Laccaria bicolor (Maire) Oroton syn. L. proxima var. bicolor (Maire) K?hn. & Romagn. Zweifarbiger Lacktrichterling, Tweekleurige fopzwam, K?tsz?n? p?nzecskegomba, Bicoloured Deceiver. Cap 2?4.5cm across, convex then flattened, often centrally depressed and incurved at the margin, ochraceous-tan drying pinkish to ochraceous-buff, surface scurfy. Stem 50?140 x 4?10mm, ochraceous-buff to rusty-tan, fibrillose, with distinctive lilac down covering the lower third. Flesh thin, whitish tinged pinkish to ochraceous. Taste and smell not distinctive. Gills pale lilac at first becoming clay-lilac and finally pallid. Spore print white. Spores broadly elliptic to subglobose, spiny, 7?9.5 x 6?7.5m. Habitat in mixed birch and pine woods. Season late summer to autumn. Uncommon. Edible ? not worthwhile (Never eat any mushroom until you are certain it is edible as many are poisonous and some are deadly poisonous.) Found In Europe and reported it from north America.
Hygrocybe calyptraeformis (B. & Br.) Fayod syn. Hygrophorus calyptraeformis (B. & Br.) Rosenroter Saftling Pink Waxcap R?zsasz?n? ned?gomba. Cap 3?6cm across, acutely conical, expanding and splitting radially, dusky-pink when moist drying whitish-pink. Stem 60?120 x 8?10mm, white, sometimes flushed pink at apex, brittle, often splitting longitudinally. Flesh pink in cap, white in stem. Taste mild, smell not distinctive. Gills pale pink. Spore print white. Spores elliptic, 6?8 x 4.5?6um. Habitat amongst grass in pastures and heaths. Season autumn. Rare. Edible ? not recommended. (Never eat any mushroom until you are certain it is edible as many are poisonous and some are deadly poisonous.) Distribution, America and Europe.
Flammulina velutipes (Curt. ex Fr.) Karst. syn. Collybia velutipes (Curt. ex Fr.) Kummer. Velvet Shank,Collybie a pied veloute, Samtfussr?bling, T?li f?l?ke, Fungo dell'olmo, Fluweelpootje, Enoki, Enokitake. Cap 2-10cm across, convex at first then flattened, tan-yellow darkening towards the centre, smooth and slimy. Stem 30-10 x 4-8mm, tough and cartilaginous, yellowish at apex, dark brown and densely velvety below. Flesh thin, concolorous. Taste and smell pleasant. Gills pale yellow. Cheilo- and pleurocystidia present. Cap cuticle 'cellular' of irregular clavate elements with elongated narrow processes and conspicuous, fusiform, somewhat thick-walled dermatocystidia. Spore print white. Spores elliptic, 6.5-10 x 3-4mu. Habitat in clusters on decaying deciduous trees, especially elm. Season late autumn to spring; can survive being frozen solid and on thawing produces more spores. Common. Edible and good. (Never eat any mushroom until you are certain it is edible as many are poisonous and some are deadly poisonous.) Distribution, America and Europe. This mushroom is often sold in a cultivated form as Enokitake, the reason that it does not resemble the wild form is that it is grown entirely in the dark.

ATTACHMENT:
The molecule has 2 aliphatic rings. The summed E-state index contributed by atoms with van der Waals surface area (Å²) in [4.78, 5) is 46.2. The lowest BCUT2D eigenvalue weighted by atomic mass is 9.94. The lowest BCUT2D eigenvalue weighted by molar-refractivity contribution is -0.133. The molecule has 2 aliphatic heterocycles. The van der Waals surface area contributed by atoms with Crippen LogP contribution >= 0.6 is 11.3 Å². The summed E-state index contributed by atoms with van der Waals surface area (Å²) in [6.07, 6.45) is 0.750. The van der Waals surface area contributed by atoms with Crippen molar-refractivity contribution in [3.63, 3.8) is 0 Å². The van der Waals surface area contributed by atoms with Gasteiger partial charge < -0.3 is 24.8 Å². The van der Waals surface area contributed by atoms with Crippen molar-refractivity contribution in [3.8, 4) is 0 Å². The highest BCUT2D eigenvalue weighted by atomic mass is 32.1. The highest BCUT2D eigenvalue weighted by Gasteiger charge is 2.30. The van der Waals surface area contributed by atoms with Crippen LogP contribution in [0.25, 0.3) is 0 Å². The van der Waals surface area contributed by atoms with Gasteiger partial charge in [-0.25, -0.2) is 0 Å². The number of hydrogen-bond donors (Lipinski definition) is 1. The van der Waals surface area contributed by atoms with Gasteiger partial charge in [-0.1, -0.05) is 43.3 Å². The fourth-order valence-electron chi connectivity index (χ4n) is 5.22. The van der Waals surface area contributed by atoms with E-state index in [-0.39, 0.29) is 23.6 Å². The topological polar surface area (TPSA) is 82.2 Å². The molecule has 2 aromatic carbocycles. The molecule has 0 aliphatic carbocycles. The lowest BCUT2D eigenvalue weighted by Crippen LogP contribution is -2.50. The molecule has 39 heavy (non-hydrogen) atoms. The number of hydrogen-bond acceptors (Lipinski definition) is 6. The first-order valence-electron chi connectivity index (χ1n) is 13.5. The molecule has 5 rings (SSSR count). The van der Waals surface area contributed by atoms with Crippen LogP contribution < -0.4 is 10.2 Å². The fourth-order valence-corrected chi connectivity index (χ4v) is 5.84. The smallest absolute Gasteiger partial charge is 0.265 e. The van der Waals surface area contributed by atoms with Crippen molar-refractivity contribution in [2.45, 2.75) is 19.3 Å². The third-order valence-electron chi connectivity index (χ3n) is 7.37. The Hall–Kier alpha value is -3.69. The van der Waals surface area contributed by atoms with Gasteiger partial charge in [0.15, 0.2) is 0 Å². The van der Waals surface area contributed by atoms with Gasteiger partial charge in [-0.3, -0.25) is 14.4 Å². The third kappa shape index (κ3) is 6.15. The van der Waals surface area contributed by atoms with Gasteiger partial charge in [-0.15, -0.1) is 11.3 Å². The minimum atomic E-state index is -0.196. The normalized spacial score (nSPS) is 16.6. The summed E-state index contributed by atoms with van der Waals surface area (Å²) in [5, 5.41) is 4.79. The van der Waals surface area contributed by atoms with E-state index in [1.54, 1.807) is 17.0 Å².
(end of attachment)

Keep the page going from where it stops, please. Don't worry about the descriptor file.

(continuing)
Crepidotus mollis (Schaeff. ex Fr.) Kummer syn. C. calolepis (Fr.) Karst Gallertfleischiges Stummelfusschen Kocsony?s kacskagomba Crepidote mou Peeling Oysterling. Cap 1.5?6cm across, bell- or kidney-shaped, bracket-like and often densely tiered, ochre brown, margin grey-brown and striate when moist drying creamy-ochre, to almost white, surface with a gelatinous covering. Stem absent or rudimentary. Gills crowded, pallid becoming cinnamon. Spore print snuff-brown. Spores broadly elliptic, smooth, 7?9 x 5?7um. Habitat on decaying trunks of frondose trees. Season summer to late autumn. Occasional. Edibility unknown ? best avoided. Distribution, America and Europe.
Crepidotus applanatus (Pers. ex Pers.) Kummer. Kurzstieliges Stummelf?sschen Bord?s kacskagomba Flat Oysterling. Cap 1-4cm across, shell-shaped to petal-like; white to pale buff; smooth, margin striate when wet. Gills radiating from where the cap joins the wood on which it grows, crowded; white to pale brown. No stem. Flesh thin; white. Odor not distinctive. Taste mild. Spores globose, minutely spiny, 4-5.5 x 4-5.5?. Deposit brown. Habitat in clusters on dead deciduous wood. Common. Found throughout most of North America and Europe. Season July-October. Not edible.
Creolophus cirrhatus (Pers. ex Fr.) Karst. syn. Hydnum cirrhatum (Pers.) Fr. Dorniger Stachelbart T?sk?s s?r?nygomba. Fruit body 5?10cm across, semicircular or shell-shaped and bracket-like, usually tiered, upper surface whitish to pallid ochraceous, often rough with fibrous scales or sterile spines. Flesh thick and soft, cream. Taste and smell pleasant. Spines cream, 10?15mm long. Spores white, elliptic, amyloid, 3.5?4 x 3um. Habitat on trunks of deciduous trees. Season late summer to autumn. Rare. Edible. Found In Europe. The second image comes from Ted Green with thanks.
Collybia tuberosa (Bull. ex Fr.) Kummer. Knolliger R?bling, Gomb?nterm? (barnagum?s) f?l?ke, Purperknolcollybia, Lentil Shanklet. Cap 5-l0mm across, convex becoming flat or rarely with an umbo; whitish or very weakly tinted buff; smooth, dry. Gills adnate, close, narrow; whitish. Stem 10-30 x 1mm, often flexuous; whitish; dry, attached to reddish-brown, tuber-like body. Flesh very thin; whitish. Odor not distinctive. Taste not distinctive. Spores ellipsoid, smooth, 4-5.5 x 2-3?. Deposit white. Habitat numerous on remains of decaying mushrooms. Found widely distributed in North America. Season August-November (over-winters in California) and in Europe. Not edible.